Bleeding risk mildly increased amongst the very elderly taking Vitamin K antagonists

1. Based on a matched control study of elderly patients for whom anticoagulation was indicated, bleeding risk was mildly higher in patients 90 or older and the same amongst patients 80-89 years old as compared with those between ages 70-79 years old.

2. The risk of thrombosis was significantly higher for patients in their 80s and 90s, arguing for continued use of anticoagulation even amongst the very elderly under the correct circumstances.

Evidence Rating Level: 2 (Good)

Study Rundown: The risks and benefits of anticoagulation amongst the very elderly are difficult to determine. Many of the studies that show benefit of anticoagulation in appropriate scenarios often did not include the age cohort of 90+ year olds. With increasing life expectancy, this question is important to answer. This matched cohort study conducted in the Netherlands aimed to determine the risk of bleeding and thrombosis in the very elderly who were treated with a vitamin K antagonist (VKA).

Based on the results of the study, there was a mild increase in bleeding events in patients 90 or older and no significant increased risk of bleeding in patients aged 80 to 89, as compared with patients 70 to 79 years old. The point estimates for major bleeding (including fatal bleeds) were similar across all three patient age groups. Risk of thrombosis was higher for patients in their 80s and 90s than patients in their 70s. However control with VKA was significantly poorer with increasing age, especially in patients 90 years or older. This partially accounted for the increased risk of bleeding in the very elderly, but the risk was mostly not mediated by VKA control. The strength of the study was the broad inclusion criteria of patients on VKA, length of follow-up, and the size of the cohort. Limitations of this study included the clear exclusion of patients already deemed too high risk for anticoagulation by their physicians, which the study could not capture.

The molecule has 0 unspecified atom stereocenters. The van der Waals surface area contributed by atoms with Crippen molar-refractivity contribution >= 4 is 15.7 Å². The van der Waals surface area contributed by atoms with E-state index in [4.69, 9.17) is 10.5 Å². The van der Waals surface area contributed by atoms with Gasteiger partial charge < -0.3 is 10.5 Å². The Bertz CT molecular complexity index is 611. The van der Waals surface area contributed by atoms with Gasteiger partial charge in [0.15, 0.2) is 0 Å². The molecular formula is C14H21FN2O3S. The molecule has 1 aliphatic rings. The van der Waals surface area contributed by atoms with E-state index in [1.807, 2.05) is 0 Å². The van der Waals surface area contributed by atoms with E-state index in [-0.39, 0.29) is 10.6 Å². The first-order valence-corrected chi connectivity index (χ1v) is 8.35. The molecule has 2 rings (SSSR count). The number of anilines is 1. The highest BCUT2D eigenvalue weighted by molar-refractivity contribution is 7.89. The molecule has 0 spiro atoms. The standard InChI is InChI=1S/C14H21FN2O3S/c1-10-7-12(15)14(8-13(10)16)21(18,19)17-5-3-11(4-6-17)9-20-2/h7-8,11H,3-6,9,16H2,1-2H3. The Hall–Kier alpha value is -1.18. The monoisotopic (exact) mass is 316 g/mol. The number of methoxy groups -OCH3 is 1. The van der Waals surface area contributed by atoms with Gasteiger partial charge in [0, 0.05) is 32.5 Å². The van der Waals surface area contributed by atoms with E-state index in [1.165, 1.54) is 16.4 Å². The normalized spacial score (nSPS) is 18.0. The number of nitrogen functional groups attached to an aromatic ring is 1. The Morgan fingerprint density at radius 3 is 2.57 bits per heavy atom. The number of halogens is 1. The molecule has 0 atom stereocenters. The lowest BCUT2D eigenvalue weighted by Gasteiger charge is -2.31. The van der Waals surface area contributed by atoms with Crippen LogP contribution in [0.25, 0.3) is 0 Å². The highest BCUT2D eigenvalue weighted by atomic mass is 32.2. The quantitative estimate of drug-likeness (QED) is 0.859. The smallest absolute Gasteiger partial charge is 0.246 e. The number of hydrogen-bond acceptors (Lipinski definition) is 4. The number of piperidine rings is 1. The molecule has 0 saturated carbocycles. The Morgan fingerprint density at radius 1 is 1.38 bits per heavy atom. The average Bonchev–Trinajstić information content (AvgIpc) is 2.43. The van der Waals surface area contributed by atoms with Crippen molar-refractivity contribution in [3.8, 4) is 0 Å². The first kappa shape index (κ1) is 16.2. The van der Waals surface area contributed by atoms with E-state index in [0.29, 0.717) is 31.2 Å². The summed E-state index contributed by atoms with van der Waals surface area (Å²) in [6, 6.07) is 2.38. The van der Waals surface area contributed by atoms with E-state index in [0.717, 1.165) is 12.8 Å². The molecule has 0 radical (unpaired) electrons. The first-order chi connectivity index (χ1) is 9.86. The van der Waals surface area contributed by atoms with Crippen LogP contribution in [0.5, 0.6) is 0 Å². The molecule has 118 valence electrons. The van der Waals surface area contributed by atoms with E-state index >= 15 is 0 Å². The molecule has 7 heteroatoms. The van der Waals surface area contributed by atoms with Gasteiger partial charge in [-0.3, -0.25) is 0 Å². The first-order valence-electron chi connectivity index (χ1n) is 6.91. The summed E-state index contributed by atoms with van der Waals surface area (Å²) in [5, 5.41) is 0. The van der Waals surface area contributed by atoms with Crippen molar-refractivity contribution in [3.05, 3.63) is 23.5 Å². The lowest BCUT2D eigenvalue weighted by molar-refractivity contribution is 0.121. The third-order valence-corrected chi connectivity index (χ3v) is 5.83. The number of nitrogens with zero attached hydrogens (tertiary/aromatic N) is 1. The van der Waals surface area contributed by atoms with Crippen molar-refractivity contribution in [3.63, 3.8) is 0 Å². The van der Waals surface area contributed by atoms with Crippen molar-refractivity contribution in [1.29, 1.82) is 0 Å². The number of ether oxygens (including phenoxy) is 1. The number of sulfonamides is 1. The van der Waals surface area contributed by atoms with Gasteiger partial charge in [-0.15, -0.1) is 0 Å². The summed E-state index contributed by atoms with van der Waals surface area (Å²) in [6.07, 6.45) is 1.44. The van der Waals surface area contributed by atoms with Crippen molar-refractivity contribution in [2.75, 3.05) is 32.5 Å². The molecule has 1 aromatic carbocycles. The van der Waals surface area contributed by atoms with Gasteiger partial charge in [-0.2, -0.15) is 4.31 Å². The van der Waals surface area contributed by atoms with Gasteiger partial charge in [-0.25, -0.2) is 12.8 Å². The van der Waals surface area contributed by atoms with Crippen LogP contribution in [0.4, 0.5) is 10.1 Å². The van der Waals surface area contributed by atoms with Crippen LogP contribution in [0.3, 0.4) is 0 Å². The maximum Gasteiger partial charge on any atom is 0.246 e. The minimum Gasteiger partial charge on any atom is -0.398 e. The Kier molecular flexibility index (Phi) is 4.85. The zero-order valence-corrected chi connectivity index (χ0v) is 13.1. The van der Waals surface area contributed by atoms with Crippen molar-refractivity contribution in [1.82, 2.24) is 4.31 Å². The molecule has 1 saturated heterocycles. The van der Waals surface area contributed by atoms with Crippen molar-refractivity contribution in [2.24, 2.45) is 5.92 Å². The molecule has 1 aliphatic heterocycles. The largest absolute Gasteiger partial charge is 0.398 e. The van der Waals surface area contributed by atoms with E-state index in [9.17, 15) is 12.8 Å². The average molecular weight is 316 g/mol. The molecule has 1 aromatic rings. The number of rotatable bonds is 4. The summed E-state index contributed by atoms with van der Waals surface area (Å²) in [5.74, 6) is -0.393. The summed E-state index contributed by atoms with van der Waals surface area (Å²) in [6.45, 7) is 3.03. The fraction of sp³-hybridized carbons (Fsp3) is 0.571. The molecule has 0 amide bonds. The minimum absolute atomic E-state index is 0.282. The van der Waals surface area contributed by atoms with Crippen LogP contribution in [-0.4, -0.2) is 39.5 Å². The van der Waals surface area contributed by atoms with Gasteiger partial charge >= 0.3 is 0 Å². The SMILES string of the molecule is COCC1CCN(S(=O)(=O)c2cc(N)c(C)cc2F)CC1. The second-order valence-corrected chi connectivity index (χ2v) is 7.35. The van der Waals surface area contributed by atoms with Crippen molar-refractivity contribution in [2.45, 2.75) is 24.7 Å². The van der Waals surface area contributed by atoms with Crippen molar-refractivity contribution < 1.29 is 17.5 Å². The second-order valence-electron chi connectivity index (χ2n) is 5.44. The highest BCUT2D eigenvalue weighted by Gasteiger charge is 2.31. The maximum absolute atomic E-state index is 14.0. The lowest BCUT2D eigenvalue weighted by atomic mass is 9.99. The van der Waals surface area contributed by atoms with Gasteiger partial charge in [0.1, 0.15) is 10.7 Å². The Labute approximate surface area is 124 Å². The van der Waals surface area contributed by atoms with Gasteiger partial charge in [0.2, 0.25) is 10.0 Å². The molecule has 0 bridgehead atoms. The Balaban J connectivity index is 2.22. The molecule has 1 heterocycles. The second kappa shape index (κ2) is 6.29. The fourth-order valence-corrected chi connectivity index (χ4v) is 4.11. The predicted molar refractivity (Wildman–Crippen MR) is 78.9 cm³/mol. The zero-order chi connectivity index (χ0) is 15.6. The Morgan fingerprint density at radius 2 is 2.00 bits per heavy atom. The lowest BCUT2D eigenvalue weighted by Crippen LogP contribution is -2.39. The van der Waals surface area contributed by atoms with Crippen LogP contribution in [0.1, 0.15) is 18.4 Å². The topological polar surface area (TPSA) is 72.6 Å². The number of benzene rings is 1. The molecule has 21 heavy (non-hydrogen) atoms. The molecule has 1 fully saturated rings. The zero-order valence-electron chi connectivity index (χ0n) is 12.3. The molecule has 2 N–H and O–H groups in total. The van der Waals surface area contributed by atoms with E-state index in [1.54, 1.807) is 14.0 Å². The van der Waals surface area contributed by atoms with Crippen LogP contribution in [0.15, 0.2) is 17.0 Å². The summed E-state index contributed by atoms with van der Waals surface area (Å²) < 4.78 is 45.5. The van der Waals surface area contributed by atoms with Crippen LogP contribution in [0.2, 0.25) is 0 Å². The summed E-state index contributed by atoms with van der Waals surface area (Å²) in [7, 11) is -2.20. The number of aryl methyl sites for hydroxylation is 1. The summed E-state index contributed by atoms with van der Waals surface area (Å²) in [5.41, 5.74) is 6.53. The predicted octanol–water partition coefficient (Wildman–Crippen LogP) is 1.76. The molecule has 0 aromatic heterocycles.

Click to read the study in JAMA Internal Medicine

Relevant Reading: Bleeding risk in very old patients on vitamin K antagonist treatment: results of a prospective collaborative study on elderly patients followed by Italian Centres for Anticoagulation.

In-Depth [retrospective cohort study]: This matched retrospective cohort study took place between January 2009 to June 2012 and included patients from one thrombosis center in The Netherlands. The cohort consisted of patients older than 70 years on VKA. Patients were matched based on age: 90+ year olds matched to 80-89 year olds and to 70-79 year olds. Data was collected from their computerized records for all bleeding, thrombosis, medication discontinuation events or deaths. The cause of death was gathered. Measurements of the INR were also recorded to ensure they were within therapeutic range. The primary outcome was a composite of clinically relevant non-major and major bleeds. Secondary end points were major bleeding, death related to bleeding or thrombosis, thrombotic events, permanent treatment discontinuation owing to bleeding problems and quality of VKA control. Cox proportional hazards regression was used to analyze the age cohorts against the 70-79 year old cohort.

Over 26,000 patients were treated at the Certe Thrombosis Service Groningen during the study period. In total the cohort had 3,313 patients: 90 years or older (n = 1109), 80-89 (n = 1100) and 70-79 (n = 1104). Of these, 713 patients had 1050 bleeding events. The event rate (ER) of bleeding in patients aged 90 or older was significantly higher than the comparison group (ER 18.1; HR 1.26; 95%CI 1.05-1.50) whereas there was a non-significant difference in bleeding rate in patients 80-89 (ER 16.7; HR 1.07; 95%CI 0.89-1.27). The risk of bleeds was greater in men than women. Eighty-five patients (2.6%) developed a thrombotic event. Risk of thrombosis was higher in patients 90 and older (HR 2.14, 95%CI 1.22-3.75) and also patients 80-89 (HR 1.75, 95%CI 1.002-3.05). Vitamin K antagonist control became significantly poorer with increasing age.

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